STEPS IN THE PURCHASE OF YOUR NEW HOME
You decide to purchase a new home.
You approach your lending broker or bank to find out how much you can spend on your new home. This may involve filling out a loan application or loan contract and providing any necessary documentation to the lending broker or bank.
You look for your new home. There are a number of methods available for finding a new home. These include print media, ie newspaper and real estate magazine advertisements for houses, going to your local real estate agent office and asking what they have available, and looking on the internet. This process of looking and comparing properties is possibly the most important part of the purchase.
When you find a house that you like and can afford you negotiate with the owner a price. This negotiation is usually conducted through the owner’s estate agent. It is always recommended to receive proper advice from your solicitor as to the specific terms of the written contract for sale before you sign any documentation. It is also important to keep in mind that usually people selling properties are not required to give any warranties (unless of course it is a new house and you are purchasing from a developer). This means that normally you are buying the property ‘as is’ and subject to any defects).
Once the price of the home is agreed upon, the Sale Contract is signed, dated and each parties’ legal representative is given the copy of the contract signed by the other party. This process is known as the ‘exchange’ of the contracts. From this time you are bound to purchase the property from the owner on the terms set out in the contract, subject to any cooling off period. From the time of exchange you generally have only six weeks to complete the purchase of the property, so it is important that any finance you require for the purchase is up to date. If you have not already done so, notify your lending broker or lender of the details of the property so that they can carry out any necessary valuation
Legal Advice. At this time if you have not already done so you will require legal advice and assistance with the purchase process. A qualified solicitor will always be best able to provide this advice and assistance.
Cooling-off period? This is a time which runs for 5, 10 or sometimes more days (subject to the vendor agreeing) after the exchange. In this time you finalise your finance and also have inspections made of the property usually by a builder, a termite controller, and sometimes a land surveyor and the local council to check council compliance. During this time, if the finance does not come through for some reason, or if you discover something that you are not happy with about the property, you can get out of the contract on the basis that you forfeit your holding deposit, which is usually 0.025% of the purchase price.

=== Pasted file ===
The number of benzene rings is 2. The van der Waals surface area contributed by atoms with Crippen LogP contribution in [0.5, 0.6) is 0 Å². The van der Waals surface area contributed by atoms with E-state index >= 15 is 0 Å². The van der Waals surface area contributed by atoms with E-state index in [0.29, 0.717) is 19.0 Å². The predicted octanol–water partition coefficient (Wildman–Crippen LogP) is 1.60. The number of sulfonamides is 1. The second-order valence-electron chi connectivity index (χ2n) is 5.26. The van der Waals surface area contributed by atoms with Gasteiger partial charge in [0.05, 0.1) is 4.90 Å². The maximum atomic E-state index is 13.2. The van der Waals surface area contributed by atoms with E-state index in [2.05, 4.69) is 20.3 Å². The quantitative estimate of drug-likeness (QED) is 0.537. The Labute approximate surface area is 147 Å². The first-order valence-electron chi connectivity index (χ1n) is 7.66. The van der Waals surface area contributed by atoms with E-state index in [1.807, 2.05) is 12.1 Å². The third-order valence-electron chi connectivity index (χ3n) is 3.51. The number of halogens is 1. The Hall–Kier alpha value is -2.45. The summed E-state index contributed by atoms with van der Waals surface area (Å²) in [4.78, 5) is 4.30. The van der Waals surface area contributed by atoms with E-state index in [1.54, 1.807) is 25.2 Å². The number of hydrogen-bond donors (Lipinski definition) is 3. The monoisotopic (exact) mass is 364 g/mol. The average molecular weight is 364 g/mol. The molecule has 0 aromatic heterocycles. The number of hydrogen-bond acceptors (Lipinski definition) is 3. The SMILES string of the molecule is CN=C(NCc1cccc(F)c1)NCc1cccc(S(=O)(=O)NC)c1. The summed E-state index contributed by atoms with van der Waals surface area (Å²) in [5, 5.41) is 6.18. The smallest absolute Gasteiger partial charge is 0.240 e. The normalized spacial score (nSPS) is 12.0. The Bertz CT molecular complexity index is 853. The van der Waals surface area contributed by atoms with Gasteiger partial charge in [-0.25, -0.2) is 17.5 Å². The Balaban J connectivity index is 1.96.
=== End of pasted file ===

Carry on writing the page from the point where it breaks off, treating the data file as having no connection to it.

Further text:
End of cooling-off period. You must pay the balance deposit by this time. This usually 10 % of the purchase price. It is sometimes paid in the form of a cheque or as a ‘deposit bond’ (which can be used instead of an actual deposit if the owner agrees). A deposit bond is a guarantee issued by a large financial institution like a bank which says that if you do not proceed then the bank will pay the deposit on your behalf. After the cooling-off period ends you can not get out of the contract without forfeiting 10% of the purchase price and being liable for any other loss of the owner.
Transfer. Your solicitor prepares a Transfer document normally around two weeks after the end of the cooling-off period. This is the formal document transferring the house and land to you. This document is signed by the owner and handed over to either you or your lender if you are getting a loan at the settlement.
Government Inquiries. These are inquiries which are obtained from various government bodies (for example RTA, Transgrid, etc) to ensure that none of them have any plans or proposals which will effect your new home. They usually take about two weeks from the end of the cooling off period and you will be notified if there are any problems.
Mortgage and Loan documents. The lender or their solicitor will prepare a number of documents which you must sign. If necessary you will need to consult your solicitor about these documents to ensure you understand the full impact of the documents.
Settlement! You must do a final inspection of the house usually the night before or the morning of settlement. You are checking to make sure that the owner has not left the premises untidy, taken something that was supposed to stay, or damaged the premises since the exchange. The settlement process is the formal hand over of the property’s Certificate of Title and other necessary documents to you or your lender. It normally takes place in the city. Your lender or solicitor hands over bank cheques to pay the balance of the purchase price and receives in return the Title documents. These documents are kept by your lender as security for your loan or otherwise handed to you. After settlement the property is yours, and you are able to move into the property or otherwise deal with it as your own.